Prince William, Duke of Cambridge and Catherine, Duchess of Cambridge took the unprecedented step of suing a French magazine and its publisher over topless pictures which they regard as unwarranted intrusion of their privacy.
The French magazine Closer which is owned by a firm run by the daughter of Silvio Berlusconi, the former Italian prime minister, claimed the pictures were taken from a public road from which the house and its swimming pool were visible. It printed a series of photographs of the Duchess sunbathing in Provence last week.
The couple were enjoying a short break at the Chateau D’Autet, owned by Lord Linley, the Queen’s nephew, in Luberon, when the pictures were taken.
The Duchess is seen looking relaxed and happy in the pictures as she wears nothing but a pair of bikini bottoms, while William is in a pair of shorts.
Closer claimed the swimming pool was in full view of a public road, and sources in the area have said that even local French newspaper photographers who have nothing to do with the international paparazzi were able to stand on the road and take pictures.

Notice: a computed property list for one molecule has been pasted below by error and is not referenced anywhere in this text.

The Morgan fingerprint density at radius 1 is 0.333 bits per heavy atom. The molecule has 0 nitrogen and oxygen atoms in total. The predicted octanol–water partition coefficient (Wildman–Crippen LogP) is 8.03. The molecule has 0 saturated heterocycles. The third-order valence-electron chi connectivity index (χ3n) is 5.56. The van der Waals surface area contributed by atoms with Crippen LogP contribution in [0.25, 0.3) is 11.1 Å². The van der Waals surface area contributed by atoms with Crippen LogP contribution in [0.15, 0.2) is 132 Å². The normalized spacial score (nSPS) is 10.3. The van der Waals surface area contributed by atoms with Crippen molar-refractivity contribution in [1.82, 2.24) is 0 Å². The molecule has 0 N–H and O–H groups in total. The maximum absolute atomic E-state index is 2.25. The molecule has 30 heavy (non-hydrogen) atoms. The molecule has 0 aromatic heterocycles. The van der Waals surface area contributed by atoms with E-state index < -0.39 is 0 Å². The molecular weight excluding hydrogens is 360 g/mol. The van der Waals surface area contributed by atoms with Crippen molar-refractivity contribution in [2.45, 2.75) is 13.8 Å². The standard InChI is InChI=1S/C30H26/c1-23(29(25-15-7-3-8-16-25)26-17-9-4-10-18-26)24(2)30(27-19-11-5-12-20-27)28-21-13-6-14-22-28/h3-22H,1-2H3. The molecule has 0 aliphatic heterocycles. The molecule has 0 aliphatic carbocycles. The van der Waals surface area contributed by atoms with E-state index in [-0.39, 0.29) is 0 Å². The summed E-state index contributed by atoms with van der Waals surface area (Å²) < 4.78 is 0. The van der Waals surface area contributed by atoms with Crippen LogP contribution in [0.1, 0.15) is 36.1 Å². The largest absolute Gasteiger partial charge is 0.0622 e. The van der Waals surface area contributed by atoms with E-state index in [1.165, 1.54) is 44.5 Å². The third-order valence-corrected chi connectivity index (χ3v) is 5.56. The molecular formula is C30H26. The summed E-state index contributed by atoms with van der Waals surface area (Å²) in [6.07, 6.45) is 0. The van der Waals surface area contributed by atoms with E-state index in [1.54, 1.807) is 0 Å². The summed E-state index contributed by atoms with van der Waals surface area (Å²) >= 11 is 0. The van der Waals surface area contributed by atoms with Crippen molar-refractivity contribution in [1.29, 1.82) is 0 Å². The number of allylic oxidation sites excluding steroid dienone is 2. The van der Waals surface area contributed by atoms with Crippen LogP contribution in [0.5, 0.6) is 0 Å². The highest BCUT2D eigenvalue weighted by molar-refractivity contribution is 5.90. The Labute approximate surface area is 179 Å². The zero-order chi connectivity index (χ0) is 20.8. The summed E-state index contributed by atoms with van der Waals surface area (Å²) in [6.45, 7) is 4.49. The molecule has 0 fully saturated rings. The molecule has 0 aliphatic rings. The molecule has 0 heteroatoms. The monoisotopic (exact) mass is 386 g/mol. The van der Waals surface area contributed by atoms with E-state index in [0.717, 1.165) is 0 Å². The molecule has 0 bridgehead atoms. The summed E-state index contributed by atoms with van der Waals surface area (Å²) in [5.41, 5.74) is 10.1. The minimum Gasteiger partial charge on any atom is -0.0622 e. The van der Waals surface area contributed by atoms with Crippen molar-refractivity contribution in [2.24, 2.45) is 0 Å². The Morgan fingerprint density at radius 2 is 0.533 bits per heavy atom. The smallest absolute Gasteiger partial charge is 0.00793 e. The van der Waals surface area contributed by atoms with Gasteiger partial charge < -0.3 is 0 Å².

The Duke and Duchess made no attempt to conceal their fury in a statement released by St James’s Palace yesterday morning, saying they had ‘every expectation of privacy’ in the remote Chateau, and that publication of the photographs was ‘unthinkable’.
Traditionally, the Royal family never take legal action against the media, but the pictures are perhaps the most intrusive ever published of a senior member of the Royal family.
It is the first time a senior member of the Royal family has sued in a foreign court to protect their privacy.
Diana, Princess of Wales was the last senior member of the Royal family to begin legal proceedings for breach of privacy, when she sued the owner of a gym for selling pictures taken using a concealed camera.
The case however, was settled out of court, meaning that if the Duke and Duchess’s case goes before a judge, they will be setting a precedent and it will be the first time any such hearing has taken place.